My mother bought me this ladybug magnet for my refrigerator when I moved into my first solo apartment eighteen years ago.
“For good luck,” she said.
That magnet has fallen off the refrigerator at least twenty times over the years and has never broken. It’s ceramic. It should’ve shattered into a million pieces. It’s lived in six different apartments, always transported in a paper towel in my purse.
That’s my mother there in that photograph from 1939. If you were to put a photo of Miriam at age two next to it, photoshop in the striped ball and Buster Brown shoes and make it sepia toned, they would be identical.
My friend Nancy posted on Facebook the other day. She was wishing her father was still alive to be able to see how great his grandchildren were doing , the new house she and her husband just bought, and even his reaction to the election. I commented that “I believe he CAN see, just not in a way we can understand yet. Just live your life as if he were watching and continue making him proud.”
Not hard to do…Nancy is pretty freaking awesome.
In 1994, my close friend Marybeth lost her father. We were twenty six years old. It was one of the first deaths, aside from both my grandmothers when I was sixteen, that I’d experienced. Such an adult thing to experience. The loss of a parent. I didn’t know how to comfort her. What to say or how to say it. I wrote her a poem and I put it in a glass bottle with a cork. I remember picking it out at a craft store but I can’t remember where. Marybeth still has that bottle with the cork top. She recently sent me a picture of it. The poem is rolled into a scroll.
I love scrolls. They always contain one of three things:
I hope she doesn’t mind me sharing this…
Cannot be contained inside this jar.
Her love seeps through cork and cuts through glass.
As she shuffles through these autumn leaves-
Trudges and slips on winter’s ice-
Strides through brilliant spring sunlight-
And glares into summer haze-
She’ll remember the man who raised her into her beauty
for all to love and appreciate and treasure.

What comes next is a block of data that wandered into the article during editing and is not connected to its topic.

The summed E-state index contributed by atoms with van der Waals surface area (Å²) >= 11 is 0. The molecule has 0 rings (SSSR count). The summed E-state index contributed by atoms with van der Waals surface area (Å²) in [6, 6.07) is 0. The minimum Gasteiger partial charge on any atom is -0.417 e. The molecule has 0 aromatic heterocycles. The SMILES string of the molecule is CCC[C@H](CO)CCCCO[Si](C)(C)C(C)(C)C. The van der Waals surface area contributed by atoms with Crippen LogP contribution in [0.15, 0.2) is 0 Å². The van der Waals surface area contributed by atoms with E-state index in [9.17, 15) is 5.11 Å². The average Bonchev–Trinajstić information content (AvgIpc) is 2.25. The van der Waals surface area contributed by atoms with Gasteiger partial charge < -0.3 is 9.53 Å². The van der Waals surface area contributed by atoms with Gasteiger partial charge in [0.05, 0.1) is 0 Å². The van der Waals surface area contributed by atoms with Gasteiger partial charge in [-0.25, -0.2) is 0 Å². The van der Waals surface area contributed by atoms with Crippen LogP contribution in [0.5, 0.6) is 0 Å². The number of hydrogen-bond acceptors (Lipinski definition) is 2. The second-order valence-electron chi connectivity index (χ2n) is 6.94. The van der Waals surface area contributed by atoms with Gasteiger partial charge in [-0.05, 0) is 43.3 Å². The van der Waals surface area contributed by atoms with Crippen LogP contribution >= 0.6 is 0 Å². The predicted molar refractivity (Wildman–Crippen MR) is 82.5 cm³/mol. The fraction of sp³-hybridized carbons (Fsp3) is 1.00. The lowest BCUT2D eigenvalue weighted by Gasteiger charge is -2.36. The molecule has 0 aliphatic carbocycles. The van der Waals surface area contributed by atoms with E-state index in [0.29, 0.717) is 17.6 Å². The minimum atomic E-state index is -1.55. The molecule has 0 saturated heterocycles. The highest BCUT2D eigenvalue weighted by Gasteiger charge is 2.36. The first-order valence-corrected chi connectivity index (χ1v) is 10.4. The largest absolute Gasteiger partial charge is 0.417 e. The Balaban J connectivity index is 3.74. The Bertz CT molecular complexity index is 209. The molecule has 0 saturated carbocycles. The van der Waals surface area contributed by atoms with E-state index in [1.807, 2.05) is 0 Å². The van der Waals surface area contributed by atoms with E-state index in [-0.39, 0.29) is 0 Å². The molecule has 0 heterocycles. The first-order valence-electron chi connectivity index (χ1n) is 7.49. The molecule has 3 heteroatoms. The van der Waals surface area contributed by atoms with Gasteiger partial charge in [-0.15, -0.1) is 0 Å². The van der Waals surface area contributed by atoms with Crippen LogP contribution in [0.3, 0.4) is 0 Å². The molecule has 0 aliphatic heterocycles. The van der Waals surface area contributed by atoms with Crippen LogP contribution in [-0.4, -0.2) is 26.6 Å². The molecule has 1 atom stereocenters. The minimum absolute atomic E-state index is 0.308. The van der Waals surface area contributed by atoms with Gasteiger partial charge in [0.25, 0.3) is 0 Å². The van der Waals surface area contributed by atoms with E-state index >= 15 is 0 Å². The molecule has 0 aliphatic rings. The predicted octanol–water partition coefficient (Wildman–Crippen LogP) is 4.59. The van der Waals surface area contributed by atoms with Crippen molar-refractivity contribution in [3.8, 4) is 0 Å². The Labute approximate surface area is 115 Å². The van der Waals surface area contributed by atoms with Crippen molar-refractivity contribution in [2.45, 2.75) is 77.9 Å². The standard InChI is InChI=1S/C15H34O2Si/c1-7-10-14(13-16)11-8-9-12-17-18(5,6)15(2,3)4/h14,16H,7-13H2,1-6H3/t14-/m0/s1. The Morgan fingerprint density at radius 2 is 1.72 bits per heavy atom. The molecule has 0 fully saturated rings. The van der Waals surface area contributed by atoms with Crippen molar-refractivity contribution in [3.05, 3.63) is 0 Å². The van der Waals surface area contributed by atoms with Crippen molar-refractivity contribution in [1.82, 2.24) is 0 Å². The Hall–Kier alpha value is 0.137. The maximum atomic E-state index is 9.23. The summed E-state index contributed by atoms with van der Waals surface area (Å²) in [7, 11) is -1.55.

And feel him with her always
Smiling, proud, and living in a peace that we can’t yet understand
But somehow know.
How we comfort ourselves after someone we love dies is completely up to us. I remember wearing a necklace of my mother’s nonstop, even when I slept, for a few weeks after she died. Like it was a way of keeping her alive. Or maybe a conduit of her energy from heaven or wherever she was.
The changing of the seasons, especially autumn into winter seems to trigger depression and extra feelings of missing them, whoever they may be. I don’t know if I read this or I came up with it on my own in my really dark days… but I have a theory.
The season change is time passing. And time passing sucks without our loved one here to see and feel it too. And it’s a constant punch in the gut to repeatedly realize that they’re not coming back.
I actually remember the moment that I really realized Noah was not coming back. We were moving out of the apartment we lived in with him. We were worried he wouldn’t be able to find us if he came back. I realized, as we carried boxes out of our shell of a home, that he couldn’t possibly come back like in Stephen King’s Pet Sematary. We were worried about his spirit not being able to find us. Hal and I actually said out loud as we closed the door at 800 Forest Avenue Apt 4G “Follow us, Noah!”
So I think they are following us. Maybe they’re following us simply inside our heads and our hearts. Maybe they are standing behind us sometimes, like the psychic at the renaissance faire said about my mother. We won’t know until we’re in their place.
But go ahead and talk to them. Go ahead and feel them in the room with you. I’ll wear my mother’s necklace and drive around with Noah’s mismatched socks in my glove compartment and I can cover Miriam at night with the quilt we splurged on at the Kutztown Fair for Noah. It has a pattern of sock monkeys and bananas. She loves it and it’s a soft and gentle link to him.
I can fool and comfort myself that this quilt is the closest I’ll come to Noah and Miriam ever sharing a nap together. A part of him is with her. My mother’s necklace around my neck. Replaying a supportive conversation my mother and I had in my head brings her back to this world for me. Seeing her handwriting on an index card stuffed in her cookbooks or the list she made of the guests for our wedding. Seeing her handwriting feels like I’m holding her hand. And maybe she’s holding mine too.